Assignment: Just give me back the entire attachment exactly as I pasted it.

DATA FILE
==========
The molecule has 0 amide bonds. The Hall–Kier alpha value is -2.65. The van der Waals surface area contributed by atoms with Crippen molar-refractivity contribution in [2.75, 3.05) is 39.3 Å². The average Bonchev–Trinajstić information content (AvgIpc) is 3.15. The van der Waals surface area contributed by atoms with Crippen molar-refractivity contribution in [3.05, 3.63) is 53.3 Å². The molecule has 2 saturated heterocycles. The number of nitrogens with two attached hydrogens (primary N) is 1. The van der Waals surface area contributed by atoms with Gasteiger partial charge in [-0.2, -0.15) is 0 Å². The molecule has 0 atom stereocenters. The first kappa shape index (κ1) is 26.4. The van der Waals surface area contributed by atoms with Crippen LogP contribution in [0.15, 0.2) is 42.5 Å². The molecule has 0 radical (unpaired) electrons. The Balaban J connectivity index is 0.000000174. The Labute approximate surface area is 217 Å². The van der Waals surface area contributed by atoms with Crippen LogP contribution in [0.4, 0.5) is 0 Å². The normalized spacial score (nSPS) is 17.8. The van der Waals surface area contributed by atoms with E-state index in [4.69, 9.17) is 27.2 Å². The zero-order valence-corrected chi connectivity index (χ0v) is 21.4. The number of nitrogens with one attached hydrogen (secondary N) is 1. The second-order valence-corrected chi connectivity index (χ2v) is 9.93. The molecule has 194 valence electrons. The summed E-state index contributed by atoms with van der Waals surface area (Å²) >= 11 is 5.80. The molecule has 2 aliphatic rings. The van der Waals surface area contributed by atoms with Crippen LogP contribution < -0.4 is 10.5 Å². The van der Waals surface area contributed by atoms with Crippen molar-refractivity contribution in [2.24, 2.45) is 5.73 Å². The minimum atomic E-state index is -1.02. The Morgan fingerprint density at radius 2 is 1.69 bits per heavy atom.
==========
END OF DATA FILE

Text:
The molecule has 0 amide bonds. The Hall–Kier alpha value is -2.65. The van der Waals surface area contributed by atoms with Crippen molar-refractivity contribution in [2.75, 3.05) is 39.3 Å². The average Bonchev–Trinajstić information content (AvgIpc) is 3.15. The van der Waals surface area contributed by atoms with Crippen molar-refractivity contribution in [3.05, 3.63) is 53.3 Å². The molecule has 2 saturated heterocycles. The number of nitrogens with two attached hydrogens (primary N) is 1. The van der Waals surface area contributed by atoms with Gasteiger partial charge in [-0.2, -0.15) is 0 Å². The molecule has 0 atom stereocenters. The first kappa shape index (κ1) is 26.4. The van der Waals surface area contributed by atoms with Crippen LogP contribution in [0.15, 0.2) is 42.5 Å². The molecule has 0 radical (unpaired) electrons. The Balaban J connectivity index is 0.000000174. The Labute approximate surface area is 217 Å². The van der Waals surface area contributed by atoms with Crippen LogP contribution in [0.4, 0.5) is 0 Å². The normalized spacial score (nSPS) is 17.8. The van der Waals surface area contributed by atoms with E-state index in [4.69, 9.17) is 27.2 Å². The zero-order valence-corrected chi connectivity index (χ0v) is 21.4. The number of nitrogens with one attached hydrogen (secondary N) is 1. The second-order valence-corrected chi connectivity index (χ2v) is 9.93. The molecule has 194 valence electrons. The summed E-state index contributed by atoms with van der Waals surface area (Å²) >= 11 is 5.80. The molecule has 2 aliphatic rings. The van der Waals surface area contributed by atoms with Crippen LogP contribution < -0.4 is 10.5 Å². The van der Waals surface area contributed by atoms with Crippen molar-refractivity contribution in [2.24, 2.45) is 5.73 Å². The minimum atomic E-state index is -1.02. The Morgan fingerprint density at radius 2 is 1.69 bits per heavy atom.